1. I’m initially a bit skeptical that the new arena will be a draw for major entertainment acts. Sacramento, as I understand it, has a reputation for being unwilling to buy tickets way in advance preferring to wait until a day or two before the performance actually occurs. There is also a preference by some to wait until the day of the concert. This is one of the major reasons that Sacramento is not a preferred venue for major acts (or so I’m told). Performers, of course, tour to make money and they would prefer to know if a venue will be a money maker or not before the actual performance so they can schedule future concerts accordingly. It seems to me that if it is true that Sacramento does have a reputation of being a “walk up” type of town, then it is irrelevant how shiny and new an arena may be. I am currently expecting an initial flurry of name performers to do their thing in the new arena after it is completed, then a fairly quick tapering of such name events. We’ll see.

  2. A lot of the “major” acts – those that would ordinarily go into Oracle or SAP – would not play at ARCO/PowerBalance/SleepTrain because of the facility itself – only one loading dock, insufficient vertical clearance, etc.

    While the location of the arena itself, being downtown and on the RT Metro line and all that, may be an improvement, what will bring better acts into town is the fact that it’s a state-of-the-art facility, with all the modern infrastructure that the current “big” shows need.

  3. Kevin Johnson has swindled the public without a vote.

    The parking revenue projections are not accurate as the numbers are grossly overestimated.

    Any shortfall comes from the general fund. It’s bad news all around and had it gone to a vote it would have been soundly defeated.

    KJ will be long gone before any realizes Sac got a bad deal

  4. The State of California sets off a hypocritical example for itself when it allows the municipality of its state capitol to help provide partial funding towards the building of a new facility for its professional sports team. At the same time, due to their own respective financial limitations, none of California’s other municipalities are able to provide even partial funding to help build much needed new sports facilities for their respective professional sports teams. Compounding the hypocrisy, the fact is that the State of California has eliminated the use of public funding sources marked for general renewal projects that could be used to help fund new professional sports facilities.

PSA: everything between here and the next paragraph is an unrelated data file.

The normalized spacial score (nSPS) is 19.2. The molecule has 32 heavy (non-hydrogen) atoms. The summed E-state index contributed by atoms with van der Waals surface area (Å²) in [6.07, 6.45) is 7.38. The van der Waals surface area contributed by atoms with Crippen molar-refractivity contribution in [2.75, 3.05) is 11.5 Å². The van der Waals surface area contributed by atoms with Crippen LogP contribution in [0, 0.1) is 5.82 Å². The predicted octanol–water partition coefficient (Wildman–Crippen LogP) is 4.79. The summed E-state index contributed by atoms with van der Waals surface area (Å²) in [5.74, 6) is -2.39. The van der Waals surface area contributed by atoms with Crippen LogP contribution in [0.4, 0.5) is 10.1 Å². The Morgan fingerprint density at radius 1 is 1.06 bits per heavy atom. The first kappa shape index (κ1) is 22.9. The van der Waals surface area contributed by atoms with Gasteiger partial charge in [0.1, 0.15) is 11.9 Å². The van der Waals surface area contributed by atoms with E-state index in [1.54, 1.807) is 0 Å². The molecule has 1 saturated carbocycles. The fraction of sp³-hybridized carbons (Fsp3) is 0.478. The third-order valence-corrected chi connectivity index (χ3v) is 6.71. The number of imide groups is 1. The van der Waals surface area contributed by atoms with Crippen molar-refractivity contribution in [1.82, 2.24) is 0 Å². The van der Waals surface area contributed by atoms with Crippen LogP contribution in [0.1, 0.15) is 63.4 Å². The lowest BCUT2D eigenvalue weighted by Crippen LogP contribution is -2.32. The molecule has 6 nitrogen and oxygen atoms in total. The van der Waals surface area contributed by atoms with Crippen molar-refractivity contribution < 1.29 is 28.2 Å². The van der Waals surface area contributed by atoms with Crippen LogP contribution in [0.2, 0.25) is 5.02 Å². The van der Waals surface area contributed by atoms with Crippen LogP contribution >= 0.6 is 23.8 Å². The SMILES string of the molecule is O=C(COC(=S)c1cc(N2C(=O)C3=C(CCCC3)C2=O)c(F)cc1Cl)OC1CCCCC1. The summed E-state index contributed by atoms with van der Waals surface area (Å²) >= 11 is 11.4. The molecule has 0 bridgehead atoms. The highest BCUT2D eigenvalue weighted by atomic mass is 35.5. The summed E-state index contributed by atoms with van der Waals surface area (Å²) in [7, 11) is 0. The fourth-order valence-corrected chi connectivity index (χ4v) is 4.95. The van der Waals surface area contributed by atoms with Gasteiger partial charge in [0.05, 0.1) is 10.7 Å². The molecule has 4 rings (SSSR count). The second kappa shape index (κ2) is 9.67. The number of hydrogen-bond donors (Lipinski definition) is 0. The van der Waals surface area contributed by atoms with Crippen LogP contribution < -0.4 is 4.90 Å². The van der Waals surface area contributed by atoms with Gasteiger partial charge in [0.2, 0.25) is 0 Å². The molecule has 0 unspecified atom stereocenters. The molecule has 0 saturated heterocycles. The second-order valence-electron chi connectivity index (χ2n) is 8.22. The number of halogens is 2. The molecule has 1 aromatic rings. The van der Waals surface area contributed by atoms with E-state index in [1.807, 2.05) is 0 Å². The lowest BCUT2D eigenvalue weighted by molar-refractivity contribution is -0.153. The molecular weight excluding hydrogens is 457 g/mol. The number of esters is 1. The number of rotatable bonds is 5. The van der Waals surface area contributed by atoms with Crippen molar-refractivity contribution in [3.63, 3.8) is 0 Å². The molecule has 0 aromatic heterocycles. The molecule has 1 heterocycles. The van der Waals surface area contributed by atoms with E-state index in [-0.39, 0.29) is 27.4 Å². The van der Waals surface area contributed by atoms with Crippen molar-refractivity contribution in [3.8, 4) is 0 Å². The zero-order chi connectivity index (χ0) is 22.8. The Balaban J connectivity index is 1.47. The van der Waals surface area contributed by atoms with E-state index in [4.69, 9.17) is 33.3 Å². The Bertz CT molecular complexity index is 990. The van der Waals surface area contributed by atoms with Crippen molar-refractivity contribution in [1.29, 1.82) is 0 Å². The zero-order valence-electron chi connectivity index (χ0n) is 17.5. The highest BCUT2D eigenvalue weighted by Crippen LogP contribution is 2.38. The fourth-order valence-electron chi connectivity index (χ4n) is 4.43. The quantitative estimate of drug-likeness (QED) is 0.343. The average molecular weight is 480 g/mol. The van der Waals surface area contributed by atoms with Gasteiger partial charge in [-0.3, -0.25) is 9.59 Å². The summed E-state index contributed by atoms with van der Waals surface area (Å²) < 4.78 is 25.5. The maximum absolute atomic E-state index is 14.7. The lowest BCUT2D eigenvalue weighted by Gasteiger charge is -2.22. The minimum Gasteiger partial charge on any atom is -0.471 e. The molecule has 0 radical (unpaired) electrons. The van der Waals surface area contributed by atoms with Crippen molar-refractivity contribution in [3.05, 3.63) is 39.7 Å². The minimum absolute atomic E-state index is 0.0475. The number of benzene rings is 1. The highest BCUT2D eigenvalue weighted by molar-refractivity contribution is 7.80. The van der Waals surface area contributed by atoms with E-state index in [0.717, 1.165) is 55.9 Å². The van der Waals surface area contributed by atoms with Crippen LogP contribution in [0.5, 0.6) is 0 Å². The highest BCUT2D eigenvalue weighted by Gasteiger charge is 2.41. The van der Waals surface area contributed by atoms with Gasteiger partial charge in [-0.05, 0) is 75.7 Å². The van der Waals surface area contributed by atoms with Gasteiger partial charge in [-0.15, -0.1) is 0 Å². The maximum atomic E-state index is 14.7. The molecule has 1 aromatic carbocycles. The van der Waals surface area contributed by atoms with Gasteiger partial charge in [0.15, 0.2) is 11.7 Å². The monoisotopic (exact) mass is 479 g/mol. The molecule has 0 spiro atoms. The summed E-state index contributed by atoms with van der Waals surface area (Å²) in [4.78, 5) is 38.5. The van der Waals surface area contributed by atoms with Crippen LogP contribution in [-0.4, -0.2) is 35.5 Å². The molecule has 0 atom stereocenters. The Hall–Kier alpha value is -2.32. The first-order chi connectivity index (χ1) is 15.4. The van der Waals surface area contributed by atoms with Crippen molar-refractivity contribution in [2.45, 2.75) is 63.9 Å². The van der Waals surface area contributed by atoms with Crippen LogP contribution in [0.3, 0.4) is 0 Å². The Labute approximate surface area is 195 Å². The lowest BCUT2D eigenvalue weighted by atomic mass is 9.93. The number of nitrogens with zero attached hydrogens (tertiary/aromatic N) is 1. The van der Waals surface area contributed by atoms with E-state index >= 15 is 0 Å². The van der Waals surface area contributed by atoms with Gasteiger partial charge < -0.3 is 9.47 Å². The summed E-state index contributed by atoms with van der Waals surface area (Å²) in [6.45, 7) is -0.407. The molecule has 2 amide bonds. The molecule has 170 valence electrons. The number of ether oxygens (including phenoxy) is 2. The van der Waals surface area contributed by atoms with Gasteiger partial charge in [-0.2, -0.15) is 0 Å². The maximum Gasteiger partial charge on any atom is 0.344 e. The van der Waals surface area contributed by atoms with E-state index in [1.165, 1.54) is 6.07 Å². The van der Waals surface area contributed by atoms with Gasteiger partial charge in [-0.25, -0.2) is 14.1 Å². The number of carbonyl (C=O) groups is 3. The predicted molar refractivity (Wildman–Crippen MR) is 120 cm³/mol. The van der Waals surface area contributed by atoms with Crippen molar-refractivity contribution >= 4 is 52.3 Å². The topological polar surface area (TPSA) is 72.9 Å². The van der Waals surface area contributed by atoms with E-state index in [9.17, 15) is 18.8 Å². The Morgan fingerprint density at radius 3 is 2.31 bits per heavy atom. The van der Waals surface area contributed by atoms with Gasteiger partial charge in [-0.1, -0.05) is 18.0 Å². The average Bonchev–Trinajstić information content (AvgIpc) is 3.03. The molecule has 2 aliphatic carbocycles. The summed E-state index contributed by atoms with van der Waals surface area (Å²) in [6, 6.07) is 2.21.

5. @llpec: The trend we should all be hoping for is more and more totally privately funded sports venues.

  6. Raiders stadium cost: $1 billion
    Raiders contribution (probably includes corporate suite and sponsorship sales, naming rights, maybe even (gasp!) PSLs): $400 million
    Private developer contribution (most likely contingent on Davis parting with a sizable percentage of ownership of the team): ?
    NFL contribution: ?
    Oakland contribution: $0.00
    …still doesn’t add up.

    …nice quote in that article: Robert Bobb left Oakland in 2002 (and after now-California Governor Jerry Brown stupidly let him go for trying to build a downtown stadium for the Oakland Athletics, and no, I’m not kidding)

  7. Sacro had no choices. Stern dictated that they must have a new arena by 2017 or the Kings will be gone. No if or but about it. It was their last chance to act and they had to act.

  8. someone help me float a 10 billion dollar bond so my plan can come into action

  9. The Sacramento Bankruptcy Clock has started ticking…